This morning P couldn't find his allowance. He thought N had taken it from where P left it and acused N of doing so. That got quite a fight going...
In the car we calmly discussed this. It became clear that there was a small chance that N might have taken P's money by mistake. I told P that, regardlesss of whether N had taken the money or not, or regardless of whether he had done it accidentaly or on purpose, P would be much better off if he took a non-confrontational approach. He could ask N, for example, if there was a chance that N took the money by mistake. That approach was more likely to generate N's cooperation rather than to put him in a defensive position (which an aggresive acusation obviously did). And, if it turned out that N didn't take the money, but that something else happened to it, P wouldn't have uneceseraily and unjustly offended N.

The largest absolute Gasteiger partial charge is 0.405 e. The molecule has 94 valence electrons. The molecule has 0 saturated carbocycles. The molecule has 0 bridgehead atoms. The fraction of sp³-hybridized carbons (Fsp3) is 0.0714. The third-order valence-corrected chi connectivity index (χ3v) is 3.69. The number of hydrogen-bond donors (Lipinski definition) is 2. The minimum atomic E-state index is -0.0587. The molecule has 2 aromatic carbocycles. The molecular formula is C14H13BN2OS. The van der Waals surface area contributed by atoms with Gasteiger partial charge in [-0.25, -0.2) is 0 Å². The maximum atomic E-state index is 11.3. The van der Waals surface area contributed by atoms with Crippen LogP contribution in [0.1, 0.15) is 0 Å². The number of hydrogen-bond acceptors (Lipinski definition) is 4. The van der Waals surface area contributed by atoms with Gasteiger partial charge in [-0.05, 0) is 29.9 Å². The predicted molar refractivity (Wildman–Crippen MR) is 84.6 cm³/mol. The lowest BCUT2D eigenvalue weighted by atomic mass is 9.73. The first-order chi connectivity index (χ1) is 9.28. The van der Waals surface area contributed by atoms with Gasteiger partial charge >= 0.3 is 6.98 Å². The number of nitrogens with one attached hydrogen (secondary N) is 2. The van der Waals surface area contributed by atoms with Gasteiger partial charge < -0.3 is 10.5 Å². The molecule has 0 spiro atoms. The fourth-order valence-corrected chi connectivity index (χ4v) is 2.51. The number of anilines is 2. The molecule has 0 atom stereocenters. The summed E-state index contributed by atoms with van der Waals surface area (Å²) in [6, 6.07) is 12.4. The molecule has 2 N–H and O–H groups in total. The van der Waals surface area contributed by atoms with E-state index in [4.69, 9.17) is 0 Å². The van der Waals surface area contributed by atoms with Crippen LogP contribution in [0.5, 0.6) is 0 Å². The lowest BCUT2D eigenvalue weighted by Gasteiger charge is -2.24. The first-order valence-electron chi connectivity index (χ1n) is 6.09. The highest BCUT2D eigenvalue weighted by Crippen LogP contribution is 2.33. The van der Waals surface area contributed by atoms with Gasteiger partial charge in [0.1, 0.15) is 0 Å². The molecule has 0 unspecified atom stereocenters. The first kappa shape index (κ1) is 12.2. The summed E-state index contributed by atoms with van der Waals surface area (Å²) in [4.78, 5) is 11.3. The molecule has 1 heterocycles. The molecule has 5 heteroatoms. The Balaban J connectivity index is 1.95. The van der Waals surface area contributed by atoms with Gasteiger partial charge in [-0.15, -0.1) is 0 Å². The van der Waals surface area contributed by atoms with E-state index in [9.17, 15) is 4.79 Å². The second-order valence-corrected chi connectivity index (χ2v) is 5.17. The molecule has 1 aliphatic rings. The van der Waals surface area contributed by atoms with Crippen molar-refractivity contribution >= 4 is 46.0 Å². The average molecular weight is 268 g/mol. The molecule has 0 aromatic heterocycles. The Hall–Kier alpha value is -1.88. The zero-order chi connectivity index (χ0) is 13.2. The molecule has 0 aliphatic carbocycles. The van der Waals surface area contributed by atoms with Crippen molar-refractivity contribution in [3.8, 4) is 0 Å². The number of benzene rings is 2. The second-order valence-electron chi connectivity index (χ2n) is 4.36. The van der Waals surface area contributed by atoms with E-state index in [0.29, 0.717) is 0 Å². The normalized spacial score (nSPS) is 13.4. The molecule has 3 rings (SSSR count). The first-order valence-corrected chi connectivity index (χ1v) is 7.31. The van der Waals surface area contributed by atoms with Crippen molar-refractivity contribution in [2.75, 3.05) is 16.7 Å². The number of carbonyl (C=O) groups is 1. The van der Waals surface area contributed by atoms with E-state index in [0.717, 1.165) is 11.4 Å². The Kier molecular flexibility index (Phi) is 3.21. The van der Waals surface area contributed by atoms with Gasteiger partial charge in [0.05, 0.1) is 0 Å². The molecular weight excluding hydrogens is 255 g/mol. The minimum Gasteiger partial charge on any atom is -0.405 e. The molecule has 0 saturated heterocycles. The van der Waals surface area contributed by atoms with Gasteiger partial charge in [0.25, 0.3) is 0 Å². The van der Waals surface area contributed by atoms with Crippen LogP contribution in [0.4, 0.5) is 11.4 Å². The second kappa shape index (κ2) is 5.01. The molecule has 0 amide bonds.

I told them how even when they were certain someone else had done something wrong (and done so intentionaly), they stood a much better chance of resolving the situation by giving the offender a "face saving" exit. For example, by saying "Bob, do you think you might have inadvertently taken my ball" instead of saying "Bob, I know you took my ball. Where is it?". Besides, even when we are "sure" someone did something, we are sometimes wrong...
Tuesday, November 25, 2008
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